[FOM] truth and consistency

Torkel Franzen torkel at sm.luth.se
Sat May 31 02:22:27 EDT 2003

Martin Davis says:

 >I feel rather like that regarding philosophers as I read some recent FOM 
 >postings on the question of in what sense one can be secure in the belief 
 >that Gödel's undecidable sentence G is true.

  The matter is easily explained.

  >I think the basic fact is 
  >straightforward and acknowledged by all. One is entitled to unequivocally 
  >assert G only if one is convinced of the consistency of the underlying 
  >formal system.

  This is indeed a consequence of the fact that G and "S is
consistent" are provably equivalent (in a weak theory at that). Gödel
sentences exercise a powerful appeal on the imagination, but in
philosophical discussions there is much to be gained by forgetting
about them altogether.

  >If the underlying system is PA (first order number theory), I believe that 
  >one can claim that the evidence for its consistency is simply overwhelming. 
  >Even the trivial consistency proof based on the standard model uses far 
  >less than much well-accepted ordinary mathematics.

  The dispute over "thin" vs "fat" as regards the concept of truth
turns on precisely such trivial consistency proofs. The trivial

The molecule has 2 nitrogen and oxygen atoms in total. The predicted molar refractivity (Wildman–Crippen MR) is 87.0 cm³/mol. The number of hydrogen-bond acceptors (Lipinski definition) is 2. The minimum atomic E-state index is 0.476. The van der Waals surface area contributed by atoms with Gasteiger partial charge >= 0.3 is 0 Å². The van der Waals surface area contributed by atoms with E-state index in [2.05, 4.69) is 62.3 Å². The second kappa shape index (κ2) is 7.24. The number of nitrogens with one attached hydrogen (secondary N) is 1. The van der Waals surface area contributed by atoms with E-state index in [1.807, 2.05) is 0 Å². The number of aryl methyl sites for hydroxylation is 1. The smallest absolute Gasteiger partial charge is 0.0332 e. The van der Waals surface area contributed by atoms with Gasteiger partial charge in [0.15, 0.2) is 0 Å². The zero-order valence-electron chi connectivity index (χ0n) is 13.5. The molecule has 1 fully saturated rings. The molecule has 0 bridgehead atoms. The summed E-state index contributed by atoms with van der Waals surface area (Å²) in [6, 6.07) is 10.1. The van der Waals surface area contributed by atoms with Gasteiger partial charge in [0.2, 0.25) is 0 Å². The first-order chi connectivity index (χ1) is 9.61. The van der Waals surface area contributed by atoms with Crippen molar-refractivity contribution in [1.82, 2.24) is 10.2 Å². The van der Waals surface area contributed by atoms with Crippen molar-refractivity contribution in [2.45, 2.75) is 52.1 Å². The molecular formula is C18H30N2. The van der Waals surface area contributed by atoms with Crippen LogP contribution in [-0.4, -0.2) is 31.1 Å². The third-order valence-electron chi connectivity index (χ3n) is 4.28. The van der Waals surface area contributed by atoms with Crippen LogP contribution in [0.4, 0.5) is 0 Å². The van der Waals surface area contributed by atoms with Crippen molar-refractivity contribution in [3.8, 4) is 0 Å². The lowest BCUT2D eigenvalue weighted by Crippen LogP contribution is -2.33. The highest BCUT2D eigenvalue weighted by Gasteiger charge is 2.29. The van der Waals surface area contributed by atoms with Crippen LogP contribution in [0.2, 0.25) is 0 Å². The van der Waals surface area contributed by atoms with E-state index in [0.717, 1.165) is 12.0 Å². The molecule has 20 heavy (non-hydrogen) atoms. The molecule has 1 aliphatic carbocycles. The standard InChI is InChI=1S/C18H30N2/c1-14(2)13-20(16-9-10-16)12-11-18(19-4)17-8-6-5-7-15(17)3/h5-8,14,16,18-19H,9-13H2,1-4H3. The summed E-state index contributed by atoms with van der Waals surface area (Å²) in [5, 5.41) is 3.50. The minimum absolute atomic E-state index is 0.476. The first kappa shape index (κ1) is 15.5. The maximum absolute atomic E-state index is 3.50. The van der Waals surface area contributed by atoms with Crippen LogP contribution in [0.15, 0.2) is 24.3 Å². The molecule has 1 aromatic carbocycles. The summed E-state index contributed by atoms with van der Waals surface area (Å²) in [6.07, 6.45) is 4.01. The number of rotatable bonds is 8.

consistency proof establishes much more than consistency, namely that
every theorem of PA is true (equivalently: true in the standard
model). To speak of the truth or falsity of statements in the language
of elementary arithmetic, it is not necessary to postulate the
existence of the set of natural numbers, and to formalize reasoning in
terms of arithmetical truth and falsity, it is sufficient to add to PA
a truth predicate with suitable (Tarski) axioms, and induction axioms
for the extended language. Jeffrey Ketland and others argue that once
we understand and accept the axioms of PA, we also understand "true
statement of arithmetic" and should also accept the axioms of the
extended theory. Since the extended theory is known to be logically
stronger than PA, this indicates that truth (for arithmetical
sentences) is a substantial notion. This conclusion is contrary to a
doctrine known as "deflationism" with regard to the notion of truth.

Torkel Franzen

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